History has shown that when such anti-social ideologies are pushed into a corner, they have a tendency to manifest in new and increasingly virulent forms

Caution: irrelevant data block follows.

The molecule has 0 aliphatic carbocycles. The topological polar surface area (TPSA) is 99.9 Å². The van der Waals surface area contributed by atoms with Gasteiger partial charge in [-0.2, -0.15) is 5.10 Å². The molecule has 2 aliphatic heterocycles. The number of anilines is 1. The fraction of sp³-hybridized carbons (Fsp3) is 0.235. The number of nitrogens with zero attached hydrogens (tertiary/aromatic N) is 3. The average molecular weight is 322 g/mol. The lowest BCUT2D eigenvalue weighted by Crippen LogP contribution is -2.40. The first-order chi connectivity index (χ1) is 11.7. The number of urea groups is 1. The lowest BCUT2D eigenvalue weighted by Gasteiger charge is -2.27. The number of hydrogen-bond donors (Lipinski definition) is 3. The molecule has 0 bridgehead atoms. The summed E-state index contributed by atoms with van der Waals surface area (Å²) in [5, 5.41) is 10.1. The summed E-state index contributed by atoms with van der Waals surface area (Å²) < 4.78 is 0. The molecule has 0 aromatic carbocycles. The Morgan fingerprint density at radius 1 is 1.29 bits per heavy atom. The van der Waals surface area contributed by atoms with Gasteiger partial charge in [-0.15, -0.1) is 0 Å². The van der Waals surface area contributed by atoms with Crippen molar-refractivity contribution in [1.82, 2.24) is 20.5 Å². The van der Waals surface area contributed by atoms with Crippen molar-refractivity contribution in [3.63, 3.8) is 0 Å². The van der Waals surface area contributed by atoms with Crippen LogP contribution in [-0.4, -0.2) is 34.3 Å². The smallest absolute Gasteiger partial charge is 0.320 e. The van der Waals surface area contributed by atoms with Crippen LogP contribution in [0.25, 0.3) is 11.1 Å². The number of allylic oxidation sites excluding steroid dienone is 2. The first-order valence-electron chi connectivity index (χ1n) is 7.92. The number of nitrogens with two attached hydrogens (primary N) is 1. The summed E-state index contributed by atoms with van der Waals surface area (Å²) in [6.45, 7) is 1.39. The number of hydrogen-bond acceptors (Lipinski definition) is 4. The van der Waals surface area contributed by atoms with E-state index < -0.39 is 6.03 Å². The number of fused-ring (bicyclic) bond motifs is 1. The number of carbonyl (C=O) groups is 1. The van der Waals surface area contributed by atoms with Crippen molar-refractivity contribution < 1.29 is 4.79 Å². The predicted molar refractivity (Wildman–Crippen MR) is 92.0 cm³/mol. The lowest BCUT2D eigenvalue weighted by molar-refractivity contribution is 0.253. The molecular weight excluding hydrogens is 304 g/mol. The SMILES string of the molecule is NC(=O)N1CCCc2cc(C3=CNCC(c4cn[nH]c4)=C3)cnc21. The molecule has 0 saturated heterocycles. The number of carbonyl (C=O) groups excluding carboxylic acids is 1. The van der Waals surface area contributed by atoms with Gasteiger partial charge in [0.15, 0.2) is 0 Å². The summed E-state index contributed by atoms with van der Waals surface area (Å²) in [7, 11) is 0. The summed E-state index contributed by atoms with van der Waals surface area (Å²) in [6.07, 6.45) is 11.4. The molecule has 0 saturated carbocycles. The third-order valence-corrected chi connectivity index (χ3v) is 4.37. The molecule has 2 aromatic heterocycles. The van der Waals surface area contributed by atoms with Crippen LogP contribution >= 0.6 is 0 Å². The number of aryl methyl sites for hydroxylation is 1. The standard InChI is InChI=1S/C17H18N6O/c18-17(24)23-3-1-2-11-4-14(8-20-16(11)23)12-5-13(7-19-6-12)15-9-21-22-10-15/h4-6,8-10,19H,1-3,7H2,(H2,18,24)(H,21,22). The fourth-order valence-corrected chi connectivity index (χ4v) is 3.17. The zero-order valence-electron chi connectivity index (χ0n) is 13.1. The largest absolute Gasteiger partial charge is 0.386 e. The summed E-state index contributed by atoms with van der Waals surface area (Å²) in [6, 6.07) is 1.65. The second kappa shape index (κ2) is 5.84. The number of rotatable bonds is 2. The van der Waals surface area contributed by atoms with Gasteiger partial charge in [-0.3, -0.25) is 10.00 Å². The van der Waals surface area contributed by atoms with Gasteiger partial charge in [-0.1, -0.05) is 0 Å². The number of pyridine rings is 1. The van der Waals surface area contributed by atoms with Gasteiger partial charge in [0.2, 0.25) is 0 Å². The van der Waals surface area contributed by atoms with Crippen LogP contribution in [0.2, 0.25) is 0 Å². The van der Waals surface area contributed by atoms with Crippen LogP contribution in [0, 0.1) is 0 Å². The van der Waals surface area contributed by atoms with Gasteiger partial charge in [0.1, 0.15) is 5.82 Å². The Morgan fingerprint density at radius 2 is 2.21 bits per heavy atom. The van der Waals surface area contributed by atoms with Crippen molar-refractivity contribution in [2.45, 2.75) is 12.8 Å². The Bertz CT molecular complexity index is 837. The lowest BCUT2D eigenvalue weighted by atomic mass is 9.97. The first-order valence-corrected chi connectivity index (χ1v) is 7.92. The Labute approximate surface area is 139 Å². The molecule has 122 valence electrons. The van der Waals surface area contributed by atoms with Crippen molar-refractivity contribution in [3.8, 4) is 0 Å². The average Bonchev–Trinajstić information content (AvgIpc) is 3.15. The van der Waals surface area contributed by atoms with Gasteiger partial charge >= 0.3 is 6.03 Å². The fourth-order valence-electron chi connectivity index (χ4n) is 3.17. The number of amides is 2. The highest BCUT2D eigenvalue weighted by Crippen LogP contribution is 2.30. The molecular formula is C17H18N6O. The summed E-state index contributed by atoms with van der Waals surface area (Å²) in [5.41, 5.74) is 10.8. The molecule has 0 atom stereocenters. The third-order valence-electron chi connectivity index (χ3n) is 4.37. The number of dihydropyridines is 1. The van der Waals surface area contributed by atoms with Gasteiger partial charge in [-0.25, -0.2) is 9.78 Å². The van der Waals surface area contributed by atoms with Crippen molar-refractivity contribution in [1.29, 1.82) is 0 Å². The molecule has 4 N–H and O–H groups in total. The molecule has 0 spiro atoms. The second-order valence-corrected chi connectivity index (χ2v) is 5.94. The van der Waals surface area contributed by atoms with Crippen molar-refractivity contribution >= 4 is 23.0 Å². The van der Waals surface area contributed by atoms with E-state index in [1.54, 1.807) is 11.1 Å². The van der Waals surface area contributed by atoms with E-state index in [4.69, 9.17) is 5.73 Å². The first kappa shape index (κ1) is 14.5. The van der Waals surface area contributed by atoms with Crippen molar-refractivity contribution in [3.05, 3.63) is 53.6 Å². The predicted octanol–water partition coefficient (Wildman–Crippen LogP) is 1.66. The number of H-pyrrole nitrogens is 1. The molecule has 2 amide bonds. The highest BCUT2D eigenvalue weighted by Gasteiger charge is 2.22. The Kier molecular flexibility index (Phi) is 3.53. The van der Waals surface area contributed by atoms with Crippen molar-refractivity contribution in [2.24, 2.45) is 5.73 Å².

Progress, therefore, will fall upon civil society and local government efforts to address local concerns, and enact lasting measures that will ensure social cohesion for the time to come. These changes are already apparent across American towns and cities: Today, there are far fewer Confederate statues than existed just one week ago. Civic leaders and elected officials are no longer willing to accommodate narratives that glorify division, and have begun to remove Confederate statues from state property. The irony of all this is that the Confederate general himself, Robert E Lee -- whose likeness the white nationalists sought to preserve in Charlottesville -- stood against the erection of such monuments in the first place. When such statues were proposed to mark the fields of Gettysburg, he declined, saying: “I think it wiser ... not to keep open the sores of war but to follow the examples of those nations who endeavored to obliterate the marks of civil strife, to commit to oblivion the feelings engendered.” His central message then, is one that remains relevant today: Move on, and focus on efforts to unify and heal the nation. At the core of it, however, this latest episode of race relations is not about statues. It’s about competing visions of what America stands for. While it may be tempting to ridicule, shun, or punish white nationalist movements back into the shadows, given the growing numbers of Americans that buy into this narrative (and that a majority within the president’s party approve of his characterisation of Charlottesville events) the ideological drivers will need to be addressed more directly as a national issue. History has shown that when such anti-social ideologies are left un-engaged, or worse, pushed into a corner, they have a tendency to manifest in new and increasingly virulent forms. A dangerous formula White nationalist groups, similar to the ideological expression of exclusivist movements around the world, begin with an identification with economic and cultural displacement. Its adherents feel that state institutions have failed them, that their capacity to enact change is limited within the existing social and political framework. As a result of this perceived betrayal, they turn inward and cling to symbols of power they identify with, and that they can channel empowerment from religion, ethnic solidarity, and examples of past glory. It is this dangerous formula that gives rise to nationalist or radical movements; be they the likes of Nazism, Islamist radicalism, or white nationalism. The connection that members of the “alt-right” movement feel to these Confederate monuments can be explained in this context: It was the last time a group of people representative of their colour, creed, and religious and political sentiments rose up to confront the Goliath of economic and political oppression. The removal of these symbols, then, is perceived as a direct attack upon their identity. This is not to justify racist attitudes or bigotry, nor is it a defense of Confederate statues. There is no place for divisive ideologies or their glorification in civil society. An understanding of these motivations, however, can help civic leaders and local governments constructively address and channel these groups back into the mainstream of social and political participation. Failure to meaningfully do so, as we have learned from previous extremist movements, will only accelerate its radicalisation and manifestation in much uglier forms. At this juncture, America is facing a test of its moral fibre. The nation’s fundamental strengths have always been its openness, inclusiveness, and resilience in the face of social challenges. As long as these values remain the dominant narrative of the nation, America’s future and prosperity is secure. The nation has passed this moral test time and again throughout its history by re-committing to these values. Today, that same opportunity is laid before us once again: First, to reconcile the realities of what it means to be an American in the 21st century, and then move forward as a nation, together. In this regard, America’s future may not be white; but it has every opportunity to remain as bright as ever. How the legacy of America unfolds is entirely up to its citizens. Samier Mansur is a writer, thinker, and entrepreneur driven by ideas and technologies that make this world a happier, and more peaceful place. This article first appeared on Huffington Post